Yes, I’m Quite Privileged

My actual results

My actual results

I finally got around to taking the “How Privileged Are You Test?” created by Buzzfeed. Previously, I posted that Buzzfeed is a vanguard in how we communicate about race in the 21st century. This test just cements that status.

Not-so-suprisingly, my results revealed that I’m “quite privileged.” I’m able-bodied, from a supportive middle class family, hold a college degree, and have a decent paying job in the field of my choice. I was raised by both parents who empowered me to succeed. I didn’t have it all, but I certainly had enough.

I never went without. As an adolescent, I never knew struggle outside of issues with my self-esteem and confidence. I never knew the horrid oppression of systematic racism or institutional slavery. I never knew the underbelly of racism until I left the sanctity of my NYC home, and headed to the urban suburb of Boston for university.

I talk a lot about white privilege and patriarchy. And I always will. I unapologetically believe that white Americans reap unearned advantages and benefits by the very nature of their skin color. I also unapologetically believe that patriarchy calls for the degradation and dehumanization of the female body, soul, and mind.

However, very rarely do I stop and realize how other socioeconomic factors play into the intricate dynamic of privilege. For now, being able-bodied means that I’ll never experience the hardship of restricted movement or mental incapacity. Being heterosexual means that I’ll never feel guilty about who I choose to love, or be assaulted for my lifestyle choices in that respect. Coming from a loving middle class household with two working parents means I’ll never comprehend hunger, poverty, or homelessness.

The very nature of privilege is complicated. Privilege, at its core, is an intangible conglomerate of layered factors. Privilege is subjective … and that’s what makes it frustrating. Every person understands privilege differently. Across racial, ethnic, cultural, physical, gender, sexuality, etc lines, privilege is the force that drives us together while pulling us apart.

For me, privilege has always been an uncomfortable reality. Whenever I do outreach or volunteer work in low-income communities of color, I never quite feel “at home.” I genuinely want to help my fellow brothers and sisters, but I impugn my ability to do so. Can I really be a great help when our only common denominator is the color of our skin? Is it even my place to empathize when I know nothing of the obstacles they constantly face? Will they ever trust me? Should they even trust me? How best do I develop a mutual bond with someone I can never thoroughly understand?

My feeling of camaraderie is authentic… but so too is my doubt.

This is the beauty and brashness of privilege. It allows us to build linkages while highlighting the differences in our social structures. Privilege is inevitable. Although the concept of privilege causes discomfort and at times, hypocrisy, it’s necessary to understand and dissect.

For me, it’s important to remember that privilege extends beyond the realm of race. Although I will continue to believe that the upwards social mobility of people of color is paramount for continued economic and politicalĀ development, I need to remember that I do hold advantages that I did not earn. I did not choose to be blessed with a selfless family. I did not choose to stand on two legs. I did not choose the gender I was born into. I am not ashamed that I was dealt a pretty good hand.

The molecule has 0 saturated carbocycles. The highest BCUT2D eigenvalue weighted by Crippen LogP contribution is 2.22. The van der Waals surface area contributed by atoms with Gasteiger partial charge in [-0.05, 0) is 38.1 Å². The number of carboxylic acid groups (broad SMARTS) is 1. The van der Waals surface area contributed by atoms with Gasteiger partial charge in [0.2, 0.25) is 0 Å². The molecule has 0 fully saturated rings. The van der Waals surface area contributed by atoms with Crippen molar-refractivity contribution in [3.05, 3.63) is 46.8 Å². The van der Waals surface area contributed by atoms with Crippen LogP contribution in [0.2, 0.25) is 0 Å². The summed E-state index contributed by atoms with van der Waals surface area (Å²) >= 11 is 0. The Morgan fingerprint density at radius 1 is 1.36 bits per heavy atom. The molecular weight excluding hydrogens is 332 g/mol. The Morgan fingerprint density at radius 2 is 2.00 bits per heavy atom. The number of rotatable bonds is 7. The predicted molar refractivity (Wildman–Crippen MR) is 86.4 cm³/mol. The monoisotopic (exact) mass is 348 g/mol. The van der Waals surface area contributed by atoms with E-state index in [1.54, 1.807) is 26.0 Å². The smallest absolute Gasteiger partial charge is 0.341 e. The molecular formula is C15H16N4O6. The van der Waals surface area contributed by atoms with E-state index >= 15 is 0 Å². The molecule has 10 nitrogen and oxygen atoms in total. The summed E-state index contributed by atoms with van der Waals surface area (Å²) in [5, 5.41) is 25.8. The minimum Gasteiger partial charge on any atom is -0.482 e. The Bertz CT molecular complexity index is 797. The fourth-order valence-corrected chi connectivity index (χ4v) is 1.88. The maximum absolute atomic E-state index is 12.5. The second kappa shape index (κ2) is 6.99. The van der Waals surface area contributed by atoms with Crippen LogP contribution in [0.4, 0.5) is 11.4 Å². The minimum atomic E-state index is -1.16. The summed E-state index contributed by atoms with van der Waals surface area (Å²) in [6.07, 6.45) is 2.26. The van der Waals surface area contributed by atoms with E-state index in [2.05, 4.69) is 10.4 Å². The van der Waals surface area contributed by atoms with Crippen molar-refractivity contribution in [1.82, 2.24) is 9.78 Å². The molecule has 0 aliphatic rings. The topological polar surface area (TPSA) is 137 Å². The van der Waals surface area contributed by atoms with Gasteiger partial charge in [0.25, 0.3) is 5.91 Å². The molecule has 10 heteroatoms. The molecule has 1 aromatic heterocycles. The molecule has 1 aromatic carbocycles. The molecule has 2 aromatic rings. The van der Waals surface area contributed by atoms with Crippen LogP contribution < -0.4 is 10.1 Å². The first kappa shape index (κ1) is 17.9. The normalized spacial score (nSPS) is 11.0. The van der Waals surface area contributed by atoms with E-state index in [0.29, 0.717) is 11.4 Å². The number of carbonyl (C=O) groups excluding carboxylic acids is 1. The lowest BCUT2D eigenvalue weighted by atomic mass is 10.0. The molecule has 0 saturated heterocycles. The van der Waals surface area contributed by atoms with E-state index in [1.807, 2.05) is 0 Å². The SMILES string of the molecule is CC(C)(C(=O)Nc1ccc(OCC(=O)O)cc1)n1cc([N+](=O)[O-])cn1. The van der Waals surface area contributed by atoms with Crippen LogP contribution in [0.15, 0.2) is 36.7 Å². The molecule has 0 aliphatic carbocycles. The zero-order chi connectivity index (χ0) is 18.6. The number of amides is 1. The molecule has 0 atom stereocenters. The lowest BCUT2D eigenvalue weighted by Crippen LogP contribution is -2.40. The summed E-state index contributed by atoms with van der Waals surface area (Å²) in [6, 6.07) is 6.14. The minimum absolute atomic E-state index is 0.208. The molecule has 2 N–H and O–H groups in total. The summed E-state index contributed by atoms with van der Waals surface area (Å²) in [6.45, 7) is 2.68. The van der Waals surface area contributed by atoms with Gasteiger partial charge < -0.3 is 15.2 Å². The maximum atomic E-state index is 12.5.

But it is my choice to recognize how fluid my advantages are. It’s my choice to reflect on how unearned benefits fixate into our expansive socio-political landscape. And its my choice to do something about it.


2 responses to “Yes, I’m Quite Privileged

  1. Here’s a quote you might like, by Nelson Mandela “Our deepest fear is not that we are inadequate. Our deepest fear is that we are powerful beyond measure. It is our light, not our darkness that frightens us most. We ask ourselves, ‘who am I to be brilliant, gorgeous, talented and famous?’ Actually, who are you not to be? You are a child of God. Your playing small does not serve the world. There is nothing enlightened about shrinking so people won’t feel insecure around you. We were born to make manifest the glory of God that is within us. It’s not just in some of us, it’s in all of us. And when we let our light shine, we unconsciously give other people permission to do the same. As we are liberated from our fear, our presence automatically liberates others.”
    (This goes for atheists too. I realize the God stuff can turn people off, but I like the quote intact, and the man for who he was.)
    Here’s one you might like by Susan B. Anthony: “Cautious, careful people always casting about to preserve their reputation or social standards never can bring about reform. Those who are really in earnest are willing to be anything or nothing in the world’s estimation, and publicly and privately, in season and out, avow their sympathies with despised ideas and their advocates, and bear the consequences.”
    And here’s one by Ursula LeGuin: “We are volcanoes. When women offer our experience as truth, as human truth, all maps change. There are new mountains.”
    And last one by Pema Chodron: “Compassion is not a relationship between the healer and the wounded. It’s a relationship between equals. Only when we recognize our own darkness well can we be present with the darkness of others. Compassion becomes real when we recognize our shared humanity.”
    So…as usual… thanks for your particular voice and light.


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